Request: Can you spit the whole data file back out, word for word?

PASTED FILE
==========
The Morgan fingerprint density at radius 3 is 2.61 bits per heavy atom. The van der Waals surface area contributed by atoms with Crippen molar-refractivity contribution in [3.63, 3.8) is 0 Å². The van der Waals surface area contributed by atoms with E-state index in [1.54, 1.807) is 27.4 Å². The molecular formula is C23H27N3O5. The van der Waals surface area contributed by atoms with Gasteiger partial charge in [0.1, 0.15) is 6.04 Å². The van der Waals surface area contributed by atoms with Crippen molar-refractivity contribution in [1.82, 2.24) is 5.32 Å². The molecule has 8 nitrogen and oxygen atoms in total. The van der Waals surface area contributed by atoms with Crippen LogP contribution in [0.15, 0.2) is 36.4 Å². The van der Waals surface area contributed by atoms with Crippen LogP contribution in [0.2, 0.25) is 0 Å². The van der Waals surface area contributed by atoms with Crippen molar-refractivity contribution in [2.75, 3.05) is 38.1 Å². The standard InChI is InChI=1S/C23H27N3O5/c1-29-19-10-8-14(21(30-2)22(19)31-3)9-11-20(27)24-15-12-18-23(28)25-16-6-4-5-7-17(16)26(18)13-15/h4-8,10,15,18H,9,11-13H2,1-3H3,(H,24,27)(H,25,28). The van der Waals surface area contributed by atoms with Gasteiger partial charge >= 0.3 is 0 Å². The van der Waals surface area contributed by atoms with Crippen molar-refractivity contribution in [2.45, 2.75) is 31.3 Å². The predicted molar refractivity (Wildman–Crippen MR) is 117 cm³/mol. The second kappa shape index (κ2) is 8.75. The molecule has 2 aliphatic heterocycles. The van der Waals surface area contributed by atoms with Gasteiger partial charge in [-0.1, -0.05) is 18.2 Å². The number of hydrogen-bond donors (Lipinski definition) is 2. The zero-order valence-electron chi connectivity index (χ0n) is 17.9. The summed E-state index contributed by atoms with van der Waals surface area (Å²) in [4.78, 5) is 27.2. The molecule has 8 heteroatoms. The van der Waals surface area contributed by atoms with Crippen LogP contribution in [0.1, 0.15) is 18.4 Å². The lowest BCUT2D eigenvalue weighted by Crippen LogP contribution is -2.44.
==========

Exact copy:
The Morgan fingerprint density at radius 3 is 2.61 bits per heavy atom. The van der Waals surface area contributed by atoms with Crippen molar-refractivity contribution in [3.63, 3.8) is 0 Å². The van der Waals surface area contributed by atoms with E-state index in [1.54, 1.807) is 27.4 Å². The molecular formula is C23H27N3O5. The van der Waals surface area contributed by atoms with Gasteiger partial charge in [0.1, 0.15) is 6.04 Å². The van der Waals surface area contributed by atoms with Crippen molar-refractivity contribution in [1.82, 2.24) is 5.32 Å². The molecule has 8 nitrogen and oxygen atoms in total. The van der Waals surface area contributed by atoms with Crippen LogP contribution in [0.15, 0.2) is 36.4 Å². The van der Waals surface area contributed by atoms with Crippen LogP contribution in [0.2, 0.25) is 0 Å². The van der Waals surface area contributed by atoms with Crippen molar-refractivity contribution in [2.75, 3.05) is 38.1 Å². The standard InChI is InChI=1S/C23H27N3O5/c1-29-19-10-8-14(21(30-2)22(19)31-3)9-11-20(27)24-15-12-18-23(28)25-16-6-4-5-7-17(16)26(18)13-15/h4-8,10,15,18H,9,11-13H2,1-3H3,(H,24,27)(H,25,28). The van der Waals surface area contributed by atoms with Gasteiger partial charge >= 0.3 is 0 Å². The van der Waals surface area contributed by atoms with Crippen molar-refractivity contribution in [2.45, 2.75) is 31.3 Å². The predicted molar refractivity (Wildman–Crippen MR) is 117 cm³/mol. The second kappa shape index (κ2) is 8.75. The molecule has 2 aliphatic heterocycles. The van der Waals surface area contributed by atoms with Gasteiger partial charge in [-0.1, -0.05) is 18.2 Å². The number of hydrogen-bond donors (Lipinski definition) is 2. The zero-order valence-electron chi connectivity index (χ0n) is 17.9. The summed E-state index contributed by atoms with van der Waals surface area (Å²) in [4.78, 5) is 27.2. The molecule has 8 heteroatoms. The van der Waals surface area contributed by atoms with Crippen LogP contribution in [0.1, 0.15) is 18.4 Å². The lowest BCUT2D eigenvalue weighted by Crippen LogP contribution is -2.44.